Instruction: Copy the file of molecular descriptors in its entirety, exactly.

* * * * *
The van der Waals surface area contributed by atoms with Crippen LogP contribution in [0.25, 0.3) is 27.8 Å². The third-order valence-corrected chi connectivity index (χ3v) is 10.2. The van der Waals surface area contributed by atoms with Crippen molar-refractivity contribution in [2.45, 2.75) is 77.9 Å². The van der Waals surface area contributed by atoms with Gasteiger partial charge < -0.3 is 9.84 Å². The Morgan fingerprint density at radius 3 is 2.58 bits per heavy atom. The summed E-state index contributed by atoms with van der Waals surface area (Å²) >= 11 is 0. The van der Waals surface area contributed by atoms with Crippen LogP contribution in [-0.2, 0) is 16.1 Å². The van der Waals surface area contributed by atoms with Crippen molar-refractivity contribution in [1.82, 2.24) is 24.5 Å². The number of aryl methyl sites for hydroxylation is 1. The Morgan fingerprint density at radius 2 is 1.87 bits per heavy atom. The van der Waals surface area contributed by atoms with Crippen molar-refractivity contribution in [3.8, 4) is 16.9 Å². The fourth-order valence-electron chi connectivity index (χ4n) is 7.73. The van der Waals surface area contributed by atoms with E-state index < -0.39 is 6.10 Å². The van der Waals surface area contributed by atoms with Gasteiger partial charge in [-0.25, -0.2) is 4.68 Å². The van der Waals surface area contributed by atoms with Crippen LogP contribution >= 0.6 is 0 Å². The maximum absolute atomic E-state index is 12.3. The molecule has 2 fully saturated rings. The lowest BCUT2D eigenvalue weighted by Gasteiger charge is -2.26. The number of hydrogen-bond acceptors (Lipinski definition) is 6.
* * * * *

The van der Waals surface area contributed by atoms with Crippen LogP contribution in [0.25, 0.3) is 27.8 Å². The third-order valence-corrected chi connectivity index (χ3v) is 10.2. The van der Waals surface area contributed by atoms with Crippen molar-refractivity contribution in [2.45, 2.75) is 77.9 Å². The van der Waals surface area contributed by atoms with Gasteiger partial charge < -0.3 is 9.84 Å². The Morgan fingerprint density at radius 3 is 2.58 bits per heavy atom. The summed E-state index contributed by atoms with van der Waals surface area (Å²) >= 11 is 0. The van der Waals surface area contributed by atoms with Crippen LogP contribution in [-0.2, 0) is 16.1 Å². The van der Waals surface area contributed by atoms with Crippen molar-refractivity contribution in [1.82, 2.24) is 24.5 Å². The number of aryl methyl sites for hydroxylation is 1. The Morgan fingerprint density at radius 2 is 1.87 bits per heavy atom. The van der Waals surface area contributed by atoms with Crippen molar-refractivity contribution in [3.8, 4) is 16.9 Å². The fourth-order valence-electron chi connectivity index (χ4n) is 7.73. The van der Waals surface area contributed by atoms with E-state index < -0.39 is 6.10 Å². The van der Waals surface area contributed by atoms with Gasteiger partial charge in [-0.25, -0.2) is 4.68 Å². The van der Waals surface area contributed by atoms with Crippen LogP contribution >= 0.6 is 0 Å². The maximum absolute atomic E-state index is 12.3. The molecule has 2 fully saturated rings. The lowest BCUT2D eigenvalue weighted by Gasteiger charge is -2.26. The number of hydrogen-bond acceptors (Lipinski definition) is 6.